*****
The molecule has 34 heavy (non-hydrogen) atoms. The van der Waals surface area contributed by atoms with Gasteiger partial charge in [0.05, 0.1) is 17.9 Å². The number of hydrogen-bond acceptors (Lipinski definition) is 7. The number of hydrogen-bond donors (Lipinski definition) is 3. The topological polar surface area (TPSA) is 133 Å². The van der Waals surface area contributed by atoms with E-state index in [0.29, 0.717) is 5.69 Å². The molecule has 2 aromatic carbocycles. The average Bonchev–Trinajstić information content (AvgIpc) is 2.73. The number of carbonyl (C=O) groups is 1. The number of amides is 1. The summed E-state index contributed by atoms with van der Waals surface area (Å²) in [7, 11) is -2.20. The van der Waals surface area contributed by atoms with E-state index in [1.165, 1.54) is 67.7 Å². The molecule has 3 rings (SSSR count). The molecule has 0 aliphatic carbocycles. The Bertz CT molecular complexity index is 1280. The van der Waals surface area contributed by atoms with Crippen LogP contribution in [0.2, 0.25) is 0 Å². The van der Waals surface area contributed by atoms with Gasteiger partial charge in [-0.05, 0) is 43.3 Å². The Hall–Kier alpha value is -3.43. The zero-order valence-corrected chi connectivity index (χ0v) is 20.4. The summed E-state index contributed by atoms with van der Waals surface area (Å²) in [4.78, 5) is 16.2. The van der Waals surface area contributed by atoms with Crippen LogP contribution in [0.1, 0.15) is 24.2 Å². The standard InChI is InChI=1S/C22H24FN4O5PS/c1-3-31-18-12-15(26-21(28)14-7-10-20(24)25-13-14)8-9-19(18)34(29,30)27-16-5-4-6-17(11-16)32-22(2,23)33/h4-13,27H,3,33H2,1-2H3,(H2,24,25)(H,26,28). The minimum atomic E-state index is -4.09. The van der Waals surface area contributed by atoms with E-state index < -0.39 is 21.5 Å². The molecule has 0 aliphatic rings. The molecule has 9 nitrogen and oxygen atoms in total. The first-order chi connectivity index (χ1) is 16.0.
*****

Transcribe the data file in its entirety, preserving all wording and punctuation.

The molecule has 34 heavy (non-hydrogen) atoms. The van der Waals surface area contributed by atoms with Gasteiger partial charge in [0.05, 0.1) is 17.9 Å². The number of hydrogen-bond acceptors (Lipinski definition) is 7. The number of hydrogen-bond donors (Lipinski definition) is 3. The topological polar surface area (TPSA) is 133 Å². The van der Waals surface area contributed by atoms with E-state index in [0.29, 0.717) is 5.69 Å². The molecule has 2 aromatic carbocycles. The average Bonchev–Trinajstić information content (AvgIpc) is 2.73. The number of carbonyl (C=O) groups is 1. The number of amides is 1. The summed E-state index contributed by atoms with van der Waals surface area (Å²) in [7, 11) is -2.20. The van der Waals surface area contributed by atoms with E-state index in [1.165, 1.54) is 67.7 Å². The molecule has 3 rings (SSSR count). The molecule has 0 aliphatic carbocycles. The Bertz CT molecular complexity index is 1280. The van der Waals surface area contributed by atoms with Crippen LogP contribution in [0.2, 0.25) is 0 Å². The van der Waals surface area contributed by atoms with Gasteiger partial charge in [-0.05, 0) is 43.3 Å². The Hall–Kier alpha value is -3.43. The zero-order valence-corrected chi connectivity index (χ0v) is 20.4. The summed E-state index contributed by atoms with van der Waals surface area (Å²) in [4.78, 5) is 16.2. The van der Waals surface area contributed by atoms with Crippen LogP contribution in [0.1, 0.15) is 24.2 Å². The standard InChI is InChI=1S/C22H24FN4O5PS/c1-3-31-18-12-15(26-21(28)14-7-10-20(24)25-13-14)8-9-19(18)34(29,30)27-16-5-4-6-17(11-16)32-22(2,23)33/h4-13,27H,3,33H2,1-2H3,(H2,24,25)(H,26,28). The minimum atomic E-state index is -4.09. The van der Waals surface area contributed by atoms with E-state index < -0.39 is 21.5 Å². The molecule has 0 aliphatic rings. The molecule has 9 nitrogen and oxygen atoms in total. The first-order chi connectivity index (χ1) is 16.0.